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  Fog, The Oh I Do Like To Be Beside The SeasideBuy this film here.
Year: 1980
Director: John Carpenter
Stars: Adrienne Barbeau, Jamie Lee Curtis, Tom Atkins, Janet Leigh, Hal Holbrook, Nancy Loomis, James Canning, Charles Cyphers, Ty Mitchell, George 'Buck' Flower, John Houseman
Genre: Horror
Rating:  7 (from 5 votes)
Review: It's five to midnight... there's still time for one more story. The small seaside town of Antonio Bay is celebrating its centenary, but at the stroke of midnight on that fateful day, strange things start to happen, like car alarms going off or clocks stopping. And as the day draws on, a bank of glowing fog creeps in from the sea, spelling doom for the town's inhabitants...

Nothing to do with the James Herbert novel, The Fog was written by director John Carpenter and producer Debra Hill. Basically a zombie movie dressed up as a ghost story, it features the return of a long dead leper colony whose ship was guided to destruction on the rocks off the coast of Antonio Bay - they are now looking for revenge on the descendants of the townsfolk who sent them to their death.

After revitalising genres with Halloween, and before that Dark Star and Assault on Precinct 13, Carpenter's next film looked like a disappointment, even ordinary, compared to those previous heights. It takes a long time for anything much to happen, and you find yourself way ahead of the characters as far as the story goes.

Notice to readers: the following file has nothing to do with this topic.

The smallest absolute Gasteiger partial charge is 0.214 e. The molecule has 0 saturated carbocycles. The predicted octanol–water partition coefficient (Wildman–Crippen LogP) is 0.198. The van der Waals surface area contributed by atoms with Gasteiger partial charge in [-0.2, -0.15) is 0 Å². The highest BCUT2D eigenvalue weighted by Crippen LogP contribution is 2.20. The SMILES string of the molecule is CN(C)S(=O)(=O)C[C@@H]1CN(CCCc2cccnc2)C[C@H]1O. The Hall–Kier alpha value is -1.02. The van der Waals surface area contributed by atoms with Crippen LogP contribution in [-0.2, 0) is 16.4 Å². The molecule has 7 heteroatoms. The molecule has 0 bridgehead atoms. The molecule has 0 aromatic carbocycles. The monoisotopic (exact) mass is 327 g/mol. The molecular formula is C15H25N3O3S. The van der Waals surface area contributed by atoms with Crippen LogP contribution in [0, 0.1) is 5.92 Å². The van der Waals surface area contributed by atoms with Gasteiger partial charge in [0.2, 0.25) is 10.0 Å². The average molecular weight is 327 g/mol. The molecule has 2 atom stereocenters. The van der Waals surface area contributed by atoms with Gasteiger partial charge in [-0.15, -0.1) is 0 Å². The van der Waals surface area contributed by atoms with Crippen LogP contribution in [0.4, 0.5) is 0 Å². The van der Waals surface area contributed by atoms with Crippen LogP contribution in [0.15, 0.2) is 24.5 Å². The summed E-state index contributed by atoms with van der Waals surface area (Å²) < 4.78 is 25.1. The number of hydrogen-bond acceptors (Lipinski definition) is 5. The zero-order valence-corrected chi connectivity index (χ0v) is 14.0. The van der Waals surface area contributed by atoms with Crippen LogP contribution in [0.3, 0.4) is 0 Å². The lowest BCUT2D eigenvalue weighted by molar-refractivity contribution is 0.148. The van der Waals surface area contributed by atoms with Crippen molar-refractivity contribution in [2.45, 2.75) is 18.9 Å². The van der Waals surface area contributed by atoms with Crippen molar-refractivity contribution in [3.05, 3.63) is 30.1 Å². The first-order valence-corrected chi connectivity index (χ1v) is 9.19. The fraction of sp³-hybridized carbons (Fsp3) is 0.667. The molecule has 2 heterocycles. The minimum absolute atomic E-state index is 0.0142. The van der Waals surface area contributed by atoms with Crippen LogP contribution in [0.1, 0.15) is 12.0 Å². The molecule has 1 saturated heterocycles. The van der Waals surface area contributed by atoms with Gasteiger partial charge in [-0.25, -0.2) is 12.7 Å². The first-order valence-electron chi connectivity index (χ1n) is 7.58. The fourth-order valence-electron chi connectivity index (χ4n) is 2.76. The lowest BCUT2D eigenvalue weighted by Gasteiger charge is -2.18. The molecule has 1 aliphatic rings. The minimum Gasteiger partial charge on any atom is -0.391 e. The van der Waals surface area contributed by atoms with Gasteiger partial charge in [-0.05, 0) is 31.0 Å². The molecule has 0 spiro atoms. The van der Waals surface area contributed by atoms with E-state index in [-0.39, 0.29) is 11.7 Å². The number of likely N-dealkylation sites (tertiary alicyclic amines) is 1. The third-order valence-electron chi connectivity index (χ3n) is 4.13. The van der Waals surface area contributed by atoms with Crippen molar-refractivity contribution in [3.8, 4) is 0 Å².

If the plot is unimaginative, compensation can be found in the handling. The eerie atmosphere is nicely sustained, what with that fog rolling into the town in menacing fashion (the budget for dry ice must have been astronomical), carrying the undead armed with hooks, swords and scythes. Dean Cundey's photography is superb, with picturesque landscapes and deep shadows creating a sense of a chilly smalltown under threat.

Carpenter cuts skillfully between his dependable cast, although Adrienne Barbeau, supposedly the star, doesn't do much but sit in her lighthouse radio station while broadcasting warnings - it's everyone else who does the hard work of figuring out how to beat the supernatural attackers. And why isn't she wearing headphones if she's a DJ? And why doesn't she play anything slightly recognisable? Anyway, The Fog is well enough made, but feels insubsantial and oddly bloodless. Music by Carpenter himself, as expected.

[The two-disk special edition DVD features an audio commentary by Carpenter and producer Debra Hill which goes into detail about how they basically had to shoot the film twice, two documentaries - one new and one vintage, amusing outtakes and more.]
Reviewer: Graeme Clark

 

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John Carpenter  (1948 - )

Skillful American writer-director of supense movies, often in the science fiction or horror genres. Comedy Dark Star and thriller Assault on Precinct 13 were low budget favourites, but mega-hit Halloween kick-started the slasher boom and Carpenter never looked back.

The Fog, Escape from New York, The Thing, the underrated Christine, Big Trouble in Little China, They Live and Prince of Darkness all gained cult standing, but his movies from the nineties onwards have been disappointing: Escape from L.A., Vampires and Ghosts of Mars all sound better than they really are, although The Ward was a fair attempt at a return, if not widely seen. Has a habit of putting his name in the title. He should direct a western sometime.

 
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